FDA warns public to wash avocados before cutting into it
The U.S Food & Drug Administration warned the public to wash the peel of avocado, even though it's not an edible part.
Data collected between 2014 and 2016 showed that just cutting an avocado open without washing it could be hazardous to your health.
That's because bacteria, dirt, and germs could be transferred from the dark skin to the fleshy light green flesh when you cut into it.
The FDA study found that avocado skin contains Listeria monocytogenes and one out of five avocados tested positive.
The researches also urge citizens to eat the avocado as soon as possible after slicing it open and to discard the peel once they're done.
Eating an avocado this way, generally limits the amount of the Listeria monocytogenes, if present, thus reducing the chances of an outbreak.
The FDA found the overall prevalence of Listeria monocytogenes in the avocado pulp samples to be 0.24 percent and in the avocado skin samples to be 17.73 percent.
More than 1,600 people contract listeriosis annually, and people with weaker immune systems are likely to be affected – such as pregnant women and the elderly.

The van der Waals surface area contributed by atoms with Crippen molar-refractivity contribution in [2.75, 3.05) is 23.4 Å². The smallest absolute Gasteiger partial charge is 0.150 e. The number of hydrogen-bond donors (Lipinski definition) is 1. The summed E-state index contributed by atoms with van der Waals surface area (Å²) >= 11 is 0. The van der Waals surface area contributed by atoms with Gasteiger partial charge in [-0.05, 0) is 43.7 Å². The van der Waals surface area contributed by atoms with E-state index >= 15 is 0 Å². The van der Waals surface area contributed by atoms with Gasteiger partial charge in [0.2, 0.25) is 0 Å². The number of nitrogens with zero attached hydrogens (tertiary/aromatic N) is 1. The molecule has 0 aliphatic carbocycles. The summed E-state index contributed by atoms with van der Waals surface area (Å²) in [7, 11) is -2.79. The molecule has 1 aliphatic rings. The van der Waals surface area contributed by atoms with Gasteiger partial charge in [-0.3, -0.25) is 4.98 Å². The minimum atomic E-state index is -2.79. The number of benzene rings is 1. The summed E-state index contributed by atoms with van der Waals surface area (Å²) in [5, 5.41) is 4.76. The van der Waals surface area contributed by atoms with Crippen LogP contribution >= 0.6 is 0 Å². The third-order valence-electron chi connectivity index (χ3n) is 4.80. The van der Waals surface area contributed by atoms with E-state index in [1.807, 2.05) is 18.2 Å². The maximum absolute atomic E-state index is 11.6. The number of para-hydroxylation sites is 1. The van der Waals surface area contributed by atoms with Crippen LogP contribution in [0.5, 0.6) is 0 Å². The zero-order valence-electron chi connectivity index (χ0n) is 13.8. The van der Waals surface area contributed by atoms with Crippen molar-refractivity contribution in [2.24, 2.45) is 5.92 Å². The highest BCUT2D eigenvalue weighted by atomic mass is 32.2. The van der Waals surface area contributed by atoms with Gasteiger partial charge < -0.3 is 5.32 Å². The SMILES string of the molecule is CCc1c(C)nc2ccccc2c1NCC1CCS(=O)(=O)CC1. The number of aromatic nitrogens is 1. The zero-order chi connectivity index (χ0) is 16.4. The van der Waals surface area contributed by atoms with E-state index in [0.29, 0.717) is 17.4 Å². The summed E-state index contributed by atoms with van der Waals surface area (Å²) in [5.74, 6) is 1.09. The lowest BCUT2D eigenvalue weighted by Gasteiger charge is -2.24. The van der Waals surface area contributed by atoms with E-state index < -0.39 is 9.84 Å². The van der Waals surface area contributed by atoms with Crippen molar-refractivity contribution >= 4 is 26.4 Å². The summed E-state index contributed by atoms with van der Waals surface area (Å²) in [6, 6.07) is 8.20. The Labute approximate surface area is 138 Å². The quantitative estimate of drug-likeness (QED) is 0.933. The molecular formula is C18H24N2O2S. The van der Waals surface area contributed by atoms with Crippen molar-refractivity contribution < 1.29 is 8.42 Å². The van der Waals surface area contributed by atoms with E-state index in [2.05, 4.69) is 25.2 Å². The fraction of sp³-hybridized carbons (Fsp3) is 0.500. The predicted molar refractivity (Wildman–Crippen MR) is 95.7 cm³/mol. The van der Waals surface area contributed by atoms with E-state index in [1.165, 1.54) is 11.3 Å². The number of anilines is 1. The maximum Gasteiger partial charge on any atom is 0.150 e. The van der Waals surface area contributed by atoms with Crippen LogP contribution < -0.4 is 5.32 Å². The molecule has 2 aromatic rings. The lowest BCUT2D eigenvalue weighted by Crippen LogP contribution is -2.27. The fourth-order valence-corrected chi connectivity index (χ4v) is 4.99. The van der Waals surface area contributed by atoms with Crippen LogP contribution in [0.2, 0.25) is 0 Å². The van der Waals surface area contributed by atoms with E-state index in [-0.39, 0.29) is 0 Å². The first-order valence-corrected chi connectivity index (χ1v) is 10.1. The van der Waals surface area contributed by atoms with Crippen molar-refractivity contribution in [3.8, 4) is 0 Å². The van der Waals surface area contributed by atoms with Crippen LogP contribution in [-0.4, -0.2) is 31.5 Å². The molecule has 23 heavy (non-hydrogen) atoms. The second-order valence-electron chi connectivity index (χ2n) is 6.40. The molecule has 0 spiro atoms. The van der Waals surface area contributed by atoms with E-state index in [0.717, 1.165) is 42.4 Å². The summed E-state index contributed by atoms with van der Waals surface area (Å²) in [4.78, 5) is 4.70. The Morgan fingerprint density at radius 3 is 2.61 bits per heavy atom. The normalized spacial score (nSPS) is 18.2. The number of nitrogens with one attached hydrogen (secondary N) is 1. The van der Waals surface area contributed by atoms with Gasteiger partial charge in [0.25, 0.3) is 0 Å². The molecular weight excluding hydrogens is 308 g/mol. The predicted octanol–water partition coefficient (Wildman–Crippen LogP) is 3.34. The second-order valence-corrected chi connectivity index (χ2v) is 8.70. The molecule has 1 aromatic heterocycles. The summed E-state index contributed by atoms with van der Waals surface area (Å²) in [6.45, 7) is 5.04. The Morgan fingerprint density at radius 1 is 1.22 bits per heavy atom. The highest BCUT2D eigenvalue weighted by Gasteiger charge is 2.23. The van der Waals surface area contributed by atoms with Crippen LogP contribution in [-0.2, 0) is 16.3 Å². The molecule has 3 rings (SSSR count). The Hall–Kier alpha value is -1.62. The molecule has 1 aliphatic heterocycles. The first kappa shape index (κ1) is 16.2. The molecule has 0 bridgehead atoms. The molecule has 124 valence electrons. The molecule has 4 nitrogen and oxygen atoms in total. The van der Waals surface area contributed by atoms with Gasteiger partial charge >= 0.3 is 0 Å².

Listeriosis is a bacterial infection caused by the Listeria monocytogenes bacteria and can cause severe illness.
Out of the 1,600, approximately 260 cases are fatal. Therefore the FDA's suggestions shouldn't be taken lightly.
A human ecology professor at Rutgers University, William Hallman, out that even though the risk of getting listeriosis is already small, it can still be reduced. He added:
"There are many more dangerous things you can do than not wash an avocado, but having said that, the rate at which the FDA found listeria on avocados was a fair amount."
Earlier this year, a North Carolina company recalled processed ham products after possible listeria contamination resulted in one death.
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